There are many cause of strokes- for instance hypertension but most surveys show that 1 in 5 young strokes (under the age of 45) are now associated with Hughes Syndrome(APS). Now, in the age of easy diagnoses of Hughes Syndrome, many patients are not receiving adequate anti-coagulant treatment of their “sticky blood” , and suffering from early mini-strokes or TIAs (transient ischemic attacks) or more permanent strokes.
Some people with Hughes Syndrome develop a syndrome which is very similar to multiple sclerosis where they have numbness or pins and needles, double vision or loss of part of the field of vision, and have difficulty in walking. Consequently one of the main alternative diagnosis in patients with Hughes syndrome is multiple sclerosis.
6. Heart Disease
A type of heart valve disease called Libman-Sacks endocarditic is sometimes seen in individuals with aPL antibodies. In this condition, growth on the heart can break off and travel through the blood streams, causing embolic events. Hughes Syndrome can lead to heart attacks and heart valve problems that can mimic bacterial endocarditic, and create clots in the upper chambers of the heart. Up to20% of young people (under 45) who have a heart attack have antiphospholipid antibodies.
7. Lupus and Other Autoimmune Disorder
APS is classified within the category of autoimmune disorders . Individuals with aPL antibodies sometimes have an additional autoimmune disorder, most commonly SLE. About 30-40 percent of individuals with SLE have elevated aPL antibodies. APS has also been associated with a number of other autoimmune disorders, including myasthenia gravis, Graves’ disease, autoimmune hemolytic anemia and Evan’s syndrome.
8. Headache or migraine
Often this is one of the major features of the illness. Sometimes the headaches disappear in the 20’s to return with a vengeance in the 30’s or 40’s. This is a most important feature of Hughes Syndrome and symptoms sometimes improve dramatically when treatment is started. Often migraine features such as flashing lights and zigzag patterns accompany the headaches found in Hughes Syndrome.
For reasons not completely understood the brain appears particularly sensitive to the clotting effects of antiphospholipid antibodies and one of the ways in which it reacts to “Sticky blood” affecting its oxygen supply is to cause balance disorders. Many patients complain of feeling giddy or “slightly drunk” and this can naturally lead to accidents.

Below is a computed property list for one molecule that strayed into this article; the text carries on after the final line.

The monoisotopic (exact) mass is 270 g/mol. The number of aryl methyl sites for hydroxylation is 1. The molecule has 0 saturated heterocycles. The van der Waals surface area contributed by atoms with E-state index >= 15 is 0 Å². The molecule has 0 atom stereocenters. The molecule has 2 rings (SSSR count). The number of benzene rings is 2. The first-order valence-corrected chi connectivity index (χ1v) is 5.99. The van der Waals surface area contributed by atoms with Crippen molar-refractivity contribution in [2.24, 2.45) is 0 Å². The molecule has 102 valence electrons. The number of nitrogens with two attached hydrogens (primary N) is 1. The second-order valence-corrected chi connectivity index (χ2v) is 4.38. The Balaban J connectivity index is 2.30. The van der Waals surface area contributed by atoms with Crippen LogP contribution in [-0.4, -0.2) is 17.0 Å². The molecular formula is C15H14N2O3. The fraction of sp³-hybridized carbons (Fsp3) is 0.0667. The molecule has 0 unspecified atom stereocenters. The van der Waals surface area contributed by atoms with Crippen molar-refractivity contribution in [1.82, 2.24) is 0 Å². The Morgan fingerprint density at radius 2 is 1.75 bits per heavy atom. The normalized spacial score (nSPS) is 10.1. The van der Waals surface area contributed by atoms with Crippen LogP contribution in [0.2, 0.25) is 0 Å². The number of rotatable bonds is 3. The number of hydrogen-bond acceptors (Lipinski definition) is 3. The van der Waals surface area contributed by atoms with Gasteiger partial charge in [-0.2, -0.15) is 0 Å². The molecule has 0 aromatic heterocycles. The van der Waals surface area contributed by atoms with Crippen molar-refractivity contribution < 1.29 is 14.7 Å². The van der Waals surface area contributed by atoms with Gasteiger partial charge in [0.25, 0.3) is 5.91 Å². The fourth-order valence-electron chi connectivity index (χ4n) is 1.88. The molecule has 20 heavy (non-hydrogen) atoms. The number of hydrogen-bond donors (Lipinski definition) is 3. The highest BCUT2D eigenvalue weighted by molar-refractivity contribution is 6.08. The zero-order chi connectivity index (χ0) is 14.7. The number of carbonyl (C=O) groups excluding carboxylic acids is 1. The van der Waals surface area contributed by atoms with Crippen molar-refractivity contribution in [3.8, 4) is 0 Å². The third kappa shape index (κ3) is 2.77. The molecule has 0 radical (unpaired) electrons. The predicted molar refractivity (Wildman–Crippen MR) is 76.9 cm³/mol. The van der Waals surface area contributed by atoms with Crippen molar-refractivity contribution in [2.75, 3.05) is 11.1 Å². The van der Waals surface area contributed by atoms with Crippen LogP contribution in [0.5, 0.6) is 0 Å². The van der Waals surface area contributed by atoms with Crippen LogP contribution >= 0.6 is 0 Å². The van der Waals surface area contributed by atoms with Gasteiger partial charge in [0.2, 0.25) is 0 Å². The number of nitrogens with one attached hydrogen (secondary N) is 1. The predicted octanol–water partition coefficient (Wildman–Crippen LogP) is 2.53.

10. Memory loss
When the brain is starved of oxygen it only has a limited number of ways of complaining and a common symptoms of Hughes Syndrome is memory loss. Many patients feel that they are developing Alzheimer’s disease when they can’t remember names of friends and family , forget their shopping lists and get their word and sentences muddled. One of the most dramatic observations is the improvement of the memory (and the disappearance of the headaches and ‘fog’) which patients observe when blood thinning medicine is started.
11. Visual disturbance
In addition to the flashing lights and zigzag patterns which can accompany headaches and migraines, the person with Hughes Syndrome can experience double vision or sudden visual loss. This can be caused by the brain reacting to disturbances in its supply of blood or by the veins and arteries in the eye being affected.
12. Pulmonary embolism
A pulmonary embolism occurs when a blood vessel supplying the lung becomes clogged up by a clot. Blood clots in the lung can cause chest pain, shortness of breath and rapid breathing. Repeated clots can cause pulmonary hypertension which may cause the person to be constantly short of breath. Larger emboli in the lungs can be lethal.
13. Gastrointestinal disorder
Hughes Syndrome can affect the blood supply to the intestine causing abdominal pain, fever and blood in the stool. Antiphospholipid antibodies can also cause a condition called Budd-Chiari syndrome, in which a blood clot prevents blood from flowing out of the liver and the person may then experience nausea, vomiting, jaundice, dark urine and the swelling of the abdomen.
Diagnosed on the basis of clinical and laboratory findings. History of episode of thrombosis and pregnancy loss is important.
Laboratory Test- APS is diagnosed if an individual experiences one or more episodes of thrombosis or pregnancy loss and if aPL antibodies are detected through laboratory testing of the individual’s blood.